One ubiquitous finding in functional magnetic resonance imaging studies is that repeated stimuli elicit lower responses than novel stimuli. In apparent contradiction, some studies have reported the exact opposite effect - greater responses to repeated than novel stimuli - in many of the same brain regions. Interestingly, these latter enhancement effects are typically obtained when stimuli have been degraded. To explore this observation, the present study examines the degree to which visual quality mediates repetition effects in a stimulus-selective ventral visual area. Subjects were presented with grayscale photographs of scenes that were either near or substantially above visual threshold, as determined by calibrating image contrast to behavioral performance. The presentation of 2 identical high-contrast scenes elicited lower blood oxygen level-dependent (BOLD) responses than the presentation of 2 different high-contrast scenes (repetition attenuation). Conversely, the presentation of 2 identical low-contrast scenes elicited greater BOLD responses than the presentation of 2 different low-contrast scenes (repetition enhancement). Neurophysiological studies suggest that repetition attenuation in ventral visual areas may reflect the reactivation of perceptual representations that have become sparse and selective as a result of prior experience, whereas repetition enhancement may reflect spared access to existing representations by severely degraded input.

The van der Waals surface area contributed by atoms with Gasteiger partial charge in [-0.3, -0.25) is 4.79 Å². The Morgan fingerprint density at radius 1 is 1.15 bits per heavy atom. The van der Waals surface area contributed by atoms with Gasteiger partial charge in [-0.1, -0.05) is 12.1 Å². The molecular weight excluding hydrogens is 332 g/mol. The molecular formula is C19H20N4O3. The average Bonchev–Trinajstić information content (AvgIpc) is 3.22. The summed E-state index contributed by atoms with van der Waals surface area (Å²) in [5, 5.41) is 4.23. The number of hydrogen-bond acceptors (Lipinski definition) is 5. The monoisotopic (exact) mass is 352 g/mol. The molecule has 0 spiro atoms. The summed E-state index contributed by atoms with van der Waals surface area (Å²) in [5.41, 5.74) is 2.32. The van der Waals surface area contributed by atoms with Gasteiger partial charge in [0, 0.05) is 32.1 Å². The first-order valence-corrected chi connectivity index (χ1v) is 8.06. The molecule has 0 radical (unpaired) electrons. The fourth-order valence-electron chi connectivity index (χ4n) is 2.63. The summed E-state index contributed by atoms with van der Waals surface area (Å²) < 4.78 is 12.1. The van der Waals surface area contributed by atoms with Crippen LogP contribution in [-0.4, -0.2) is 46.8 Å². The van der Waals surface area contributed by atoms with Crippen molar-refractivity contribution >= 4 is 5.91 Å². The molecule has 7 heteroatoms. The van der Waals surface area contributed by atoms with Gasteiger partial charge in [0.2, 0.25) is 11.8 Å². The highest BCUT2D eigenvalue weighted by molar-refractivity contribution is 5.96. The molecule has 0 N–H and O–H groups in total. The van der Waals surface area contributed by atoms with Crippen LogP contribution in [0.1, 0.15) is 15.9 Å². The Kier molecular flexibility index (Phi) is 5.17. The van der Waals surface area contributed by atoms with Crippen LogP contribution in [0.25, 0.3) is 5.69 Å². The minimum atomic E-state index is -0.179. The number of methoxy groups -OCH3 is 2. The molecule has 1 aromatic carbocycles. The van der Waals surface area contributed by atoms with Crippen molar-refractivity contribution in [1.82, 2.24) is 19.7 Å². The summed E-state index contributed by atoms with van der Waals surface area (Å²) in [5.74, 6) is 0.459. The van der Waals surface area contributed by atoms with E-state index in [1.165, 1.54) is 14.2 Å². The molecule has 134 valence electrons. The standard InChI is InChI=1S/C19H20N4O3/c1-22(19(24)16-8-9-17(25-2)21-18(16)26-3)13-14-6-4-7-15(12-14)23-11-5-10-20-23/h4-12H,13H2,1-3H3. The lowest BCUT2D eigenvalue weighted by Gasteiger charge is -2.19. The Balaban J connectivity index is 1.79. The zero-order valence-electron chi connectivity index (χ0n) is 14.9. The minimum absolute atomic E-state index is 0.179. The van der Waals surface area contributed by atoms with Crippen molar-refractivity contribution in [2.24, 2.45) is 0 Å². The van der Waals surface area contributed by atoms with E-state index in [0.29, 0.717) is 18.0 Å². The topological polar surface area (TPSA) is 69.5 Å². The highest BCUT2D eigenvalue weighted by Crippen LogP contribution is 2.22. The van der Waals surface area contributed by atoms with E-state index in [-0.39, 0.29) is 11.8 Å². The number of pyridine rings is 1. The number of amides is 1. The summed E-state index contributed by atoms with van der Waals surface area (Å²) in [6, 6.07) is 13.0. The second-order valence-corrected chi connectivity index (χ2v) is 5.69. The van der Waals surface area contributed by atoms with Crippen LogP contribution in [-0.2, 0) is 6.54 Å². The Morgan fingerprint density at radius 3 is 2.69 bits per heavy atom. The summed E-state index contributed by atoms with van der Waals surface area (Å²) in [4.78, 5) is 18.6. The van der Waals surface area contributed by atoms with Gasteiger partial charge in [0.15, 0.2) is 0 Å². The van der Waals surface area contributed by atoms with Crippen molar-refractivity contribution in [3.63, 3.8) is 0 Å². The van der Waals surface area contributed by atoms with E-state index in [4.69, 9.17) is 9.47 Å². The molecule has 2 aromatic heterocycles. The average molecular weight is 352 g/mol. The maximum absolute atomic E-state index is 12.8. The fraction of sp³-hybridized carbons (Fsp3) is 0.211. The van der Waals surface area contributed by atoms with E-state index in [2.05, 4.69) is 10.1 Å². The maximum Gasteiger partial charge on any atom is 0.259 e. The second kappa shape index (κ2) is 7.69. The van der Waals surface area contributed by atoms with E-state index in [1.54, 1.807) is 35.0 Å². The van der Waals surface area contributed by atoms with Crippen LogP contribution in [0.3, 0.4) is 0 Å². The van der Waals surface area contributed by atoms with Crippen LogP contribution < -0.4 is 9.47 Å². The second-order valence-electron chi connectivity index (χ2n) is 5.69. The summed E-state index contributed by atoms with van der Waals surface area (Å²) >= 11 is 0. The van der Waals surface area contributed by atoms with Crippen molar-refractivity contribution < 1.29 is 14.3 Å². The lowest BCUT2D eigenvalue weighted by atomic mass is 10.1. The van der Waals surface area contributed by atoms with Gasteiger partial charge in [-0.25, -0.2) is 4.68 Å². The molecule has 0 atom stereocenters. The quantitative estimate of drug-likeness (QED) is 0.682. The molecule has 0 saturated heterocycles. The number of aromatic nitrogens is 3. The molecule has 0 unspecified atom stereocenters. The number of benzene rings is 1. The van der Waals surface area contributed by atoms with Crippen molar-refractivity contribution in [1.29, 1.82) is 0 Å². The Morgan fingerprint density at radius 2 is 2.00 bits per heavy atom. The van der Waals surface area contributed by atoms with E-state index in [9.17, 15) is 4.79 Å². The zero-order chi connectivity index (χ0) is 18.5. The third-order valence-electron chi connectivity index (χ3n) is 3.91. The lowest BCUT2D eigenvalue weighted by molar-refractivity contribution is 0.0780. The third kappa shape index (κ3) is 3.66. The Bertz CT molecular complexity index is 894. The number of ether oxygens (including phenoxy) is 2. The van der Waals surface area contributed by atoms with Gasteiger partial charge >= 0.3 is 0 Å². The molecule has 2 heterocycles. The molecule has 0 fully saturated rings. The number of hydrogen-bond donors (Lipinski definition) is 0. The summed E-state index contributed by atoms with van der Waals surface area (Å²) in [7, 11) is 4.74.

Bibliographical noteFunding Information:
This work was supported by National Institutes of Health (NIH) Grant EY014193 to MMC. NBTB was further supported by a foreign Natural Sciences and Engineering Research Council of Canada Postgraduate
Scholarship. ABL was also supported by an NIH National Research Service Award. The authors would like to thank David Widders for his assistance in data collection and 3 anonymous reviewers for helpful comments. Conflict of Interest: None declared.
All Science Journal Classification (ASJC) codes
- Cognitive Neuroscience
- Cellular and Molecular Neuroscience